In HIV-1, for both Env and Gag, cross-clade coverage is poor, within-clade coverage is moderate, and mosaic coverage is superior to within-clade coverage (Fig. 5a and andc).c). For both SIVmac239 and SIVmacE660 swarm sequences, coverages of cross-clade (“heterologous challenge”) and within-clade (“homologous challenge”) are both considerably higher (and more tightly peaked) than the corresponding HIV-1 coverages: within-clade coverage is very high, cross-clade coverages are moderate, and mosaic coverage values for SIVmac239 and SIVmacE660 are between cross-clade and within-clade values. Compared to mosaic single-clade coverage values for HIV-1, SIVsmm mosaic coverage values are equivalent for Gag and much higher for Env (Fig. 5b and andd).d). SIVsmm mosaic coverage of the diverse SIVsmm data set is substantially greater than the comparable mosaic coverage of the HIV-1 M group.

The greatest potential for high-coverage optimized vaccine immunogens appears to be at moderate levels of variability, e.g., for SIVsmm and HIV-1 Gag, SIVsmm Pol, and the more conserved SIVsmm Env (see Fig. S1c, d, g, k, and l in the supplemental material). The highly conserved HIV-1 Pol gene, which is reasonably well covered by HXB2 (see Fig. S1i), is more broadly covered by the 2-sequence mosaics (see Fig. S1k), but the advantage is more dramatic for Gag and SIVsmm Pol. The much more variable HIV-1 Env and both Nef proteins are covered at only a moderate level by the mosaics (see Fig. S1h, o, and p), though there is still a substantial improvement compared to the single-sequence immunogens.

Intriguingly, the potential epitope diversity that has evolved in HIV-1 in less than 100 years is more extensive than the diversity found in SIVsmm, which has evolved over thousands of years. An SIVmacE660/SIVmac239 vaccine/heterologous-challenge pair provides better potential T cell epitope coverage for both Env (Fig. 5b, top and center) and Gag (Fig. 5d, top) than either within- or between-clade single HIV immunogens. In contrast, a 2-sequence mosaic cocktail yields potential epitope coverage above 60% for SIVmac239/251 Gag (Fig. 5d, top), a value that is typical of 2-sequence mosaic coverage of M group isolates.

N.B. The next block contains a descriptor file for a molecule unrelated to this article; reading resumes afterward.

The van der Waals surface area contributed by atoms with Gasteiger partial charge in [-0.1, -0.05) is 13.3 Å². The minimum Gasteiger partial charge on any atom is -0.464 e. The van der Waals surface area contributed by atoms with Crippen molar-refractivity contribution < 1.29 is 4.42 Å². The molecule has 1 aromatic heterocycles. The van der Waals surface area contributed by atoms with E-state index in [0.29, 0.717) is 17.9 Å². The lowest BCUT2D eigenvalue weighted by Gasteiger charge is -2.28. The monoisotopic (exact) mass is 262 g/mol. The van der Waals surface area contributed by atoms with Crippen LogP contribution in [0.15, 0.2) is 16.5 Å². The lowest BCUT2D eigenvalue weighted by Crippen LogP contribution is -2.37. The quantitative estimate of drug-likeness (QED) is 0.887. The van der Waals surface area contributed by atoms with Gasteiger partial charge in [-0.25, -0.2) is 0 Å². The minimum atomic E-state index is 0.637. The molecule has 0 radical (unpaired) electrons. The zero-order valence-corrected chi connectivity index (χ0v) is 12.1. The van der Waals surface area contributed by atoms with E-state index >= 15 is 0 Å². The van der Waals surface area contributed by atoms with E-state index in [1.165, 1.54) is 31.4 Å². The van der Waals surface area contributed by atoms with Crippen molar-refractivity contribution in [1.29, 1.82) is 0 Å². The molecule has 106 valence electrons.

Potential epitope coverage of individual viral isolates by a single natural sequence is limited; essentially, the only viral strains well covered by single natural sequences are those to which they are most closely related. In addition to the distributions of coverage values within sequence sets (Fig. 5), we also present the phylogenetic distribution of coverage for different candidate immunogens for all four genes (Fig. 6 features Gag as an example; Fig. S1 in the supplemental material also includes Env, Pol, and Nef). As expected, there are striking gene-to-gene differences in the proportion of well-covered viral isolates in terms of amino acid 9-mer coverage: Gag and Pol are much more broadly covered than Env or Nef. Notably, the high autologous coverage of natural sequences decays rapidly with increased phylogenetic distance: HXB2 has only moderate coverage of even closely related B-clade sequences and poor coverage of viruses from other clades (Fig. 6c; see also Fig. S1i, j, m, and n in the supplemental material). The 2-sequence mosaic cocktails, in contrast, maintain a moderate level of coverage over disparate clades (Fig. 6d; see also Fig. S1k, l, o, and p in the supplemental material and discussion of isolate breadth below).

DISCUSSION